"Materials contrary to Islamic faith"?

Just saw a feature on the local news re sending stuff to soldiers involved in the Iraq war. Near the end of it, they scrolled a list of things you shouldn’t send, most of which seemed reasonable and self-explanatory, except for the item “materials contrary to the Islamic faith.”

What the heck does that mean? Is it just 'no blatant attacks on the Islamic faith"? Or does it mean you can’t send a Bible?

What about a picture of yourself (female) if your face is showing?

I don’t know what was included in the part of the list you saw as “reasonable and self-explanatory,” but I know the lists I have seen include as forbidden items pork, porn, and alcohol, due to the potential these items have to offend our Muslim hosts.

I read recently in the newspaper, that A man in my town tried to send some bible passages and was refused by the post office.

FWIW, here’s the press release from the USPS. It specifies “religious materials contrary to the Islamic faith.”

I was contrasting ‘self-explantory’ with that ‘contrary to faith’ part. As in, yes, don’t send chocoate bars to a place with temperatures in the 90s, don’t send fragile items, things like that.

It was just the ‘contrary to faith’ part that worries me, since I can think of lots of things that at least some of the stricter Islamic groups would find offensive. I mean, they’re not supposed to have representation art of people of any kinds – there go all magazines with photos. No pork seems obvious, except there are things that include pork products that might not seem obvious. As in, a lot of baked goods use lard (rendered pig fat). How about a football? Or aren’t they really made from pigskin anymore?

It just seems to me that that is too broad a stricture.

Here in Saudi Arabia, Bibles for our personal use are tolerated. Prohibited items include anything made in you-know-where, any product made from a pig, pornography (we cannot get any issue of Sports Illustraited here for example), missionary or evangalistic tracts, maniquins, religious thingees like crusifixes and stuff like that.

Of course there are ways around most of these prohibitions.

I would point out that Iraq is not 100% Islamic and like nearby Iran has a large number of religious minorities. But I digress.

Paul in Saudi, do the customs people at the airport go through your luggage to find prohibited items? What would happen if you had your family mail these items to you in a plain box with no markings? Could you get away with hiding these items or would the religious police come into your home and search?

Paul in Saudi – would a Bible that had just the Old Testament be permitted?

Seeing that Iraq has traditionally been a secular dictatorship (under Saddam, who had no love for al-Quaeda), I’m wondering why the US Post Office is so worried about troops stationed in Baghdad eating pork chops while fingering rosary beads, laughing at Chick tracts, and ogling Playboy back issues (there’s an odd image).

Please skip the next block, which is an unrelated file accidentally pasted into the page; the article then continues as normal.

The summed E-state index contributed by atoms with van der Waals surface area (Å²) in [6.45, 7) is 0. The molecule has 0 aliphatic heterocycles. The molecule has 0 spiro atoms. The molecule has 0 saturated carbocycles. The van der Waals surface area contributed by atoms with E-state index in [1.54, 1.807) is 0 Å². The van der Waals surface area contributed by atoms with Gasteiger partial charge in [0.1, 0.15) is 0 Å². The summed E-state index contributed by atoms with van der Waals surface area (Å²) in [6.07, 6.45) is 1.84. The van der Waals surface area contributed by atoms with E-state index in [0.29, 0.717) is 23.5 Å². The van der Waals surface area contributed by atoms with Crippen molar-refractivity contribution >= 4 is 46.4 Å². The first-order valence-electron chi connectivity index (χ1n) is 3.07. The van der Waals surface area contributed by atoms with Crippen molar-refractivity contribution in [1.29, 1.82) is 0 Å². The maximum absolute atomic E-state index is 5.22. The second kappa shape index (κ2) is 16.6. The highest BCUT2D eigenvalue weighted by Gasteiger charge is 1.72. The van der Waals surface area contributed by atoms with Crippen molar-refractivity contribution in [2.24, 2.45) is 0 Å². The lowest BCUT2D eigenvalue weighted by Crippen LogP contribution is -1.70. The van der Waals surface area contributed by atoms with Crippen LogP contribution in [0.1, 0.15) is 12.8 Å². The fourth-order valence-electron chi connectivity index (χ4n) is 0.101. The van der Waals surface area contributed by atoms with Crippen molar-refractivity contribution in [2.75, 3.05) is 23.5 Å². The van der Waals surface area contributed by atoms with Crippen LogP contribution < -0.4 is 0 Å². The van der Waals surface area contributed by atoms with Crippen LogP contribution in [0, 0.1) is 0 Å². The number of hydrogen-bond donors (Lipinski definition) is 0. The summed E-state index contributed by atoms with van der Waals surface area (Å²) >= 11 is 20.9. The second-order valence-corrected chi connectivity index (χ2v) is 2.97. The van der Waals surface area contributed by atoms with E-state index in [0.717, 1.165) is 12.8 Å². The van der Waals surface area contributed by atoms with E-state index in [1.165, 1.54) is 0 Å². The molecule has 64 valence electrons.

Or is this prohibition for those in Saudi Arabia?

(It would seem that discussion of ways to circumvent any nation’s laws is contra GQ Policy. Cut it out.)

The Customs people used to be required to open and go through each and every of our bags. Of late, quality control seems to have slipped and they are using x-ray machines more and more.

(There is just no pride in workmanship here anymore.)

Anyway pork is widely avaiable in Dammam (near Bahrain) but here in Jeddah it is unheard of.

The Old Testiment is not treated any differently from the new. After all, both are older than the Noble Qu’ran. That is to say they tell many of the same stories and teach many of the same lessons but do it imperfectly.

(A discussion of how the NQ differs from the older texts is beyond m limited ability I’m afraid.)

If you think sending the Bible thing is an issue, wait until Franklin Graham and his organization get into Iraq. Oy. :stuck_out_tongue:

al-Qaeda. No u in there.

Because one need not be an extremist to be sensitive to the idea of foreigners insulting your religion. Iraqis, even the secular type, are not super happy about foreigners on their soil with guns, ostentatious observence of their morals is a good way to alleviate that. I should add the E. Xian churches are no happier about American Churches proslytizing than are the Muslims, so the bible tracts are a two-fer offense.

USPS is doing the right thing.

By the way, only the most extreme literalists are offended simply by human images – the use of video by the Islamist groups indicates rather clearly that simple human images are not offensive in and of themselves in modern Islamist theology. Old style Salafis are more of that vein.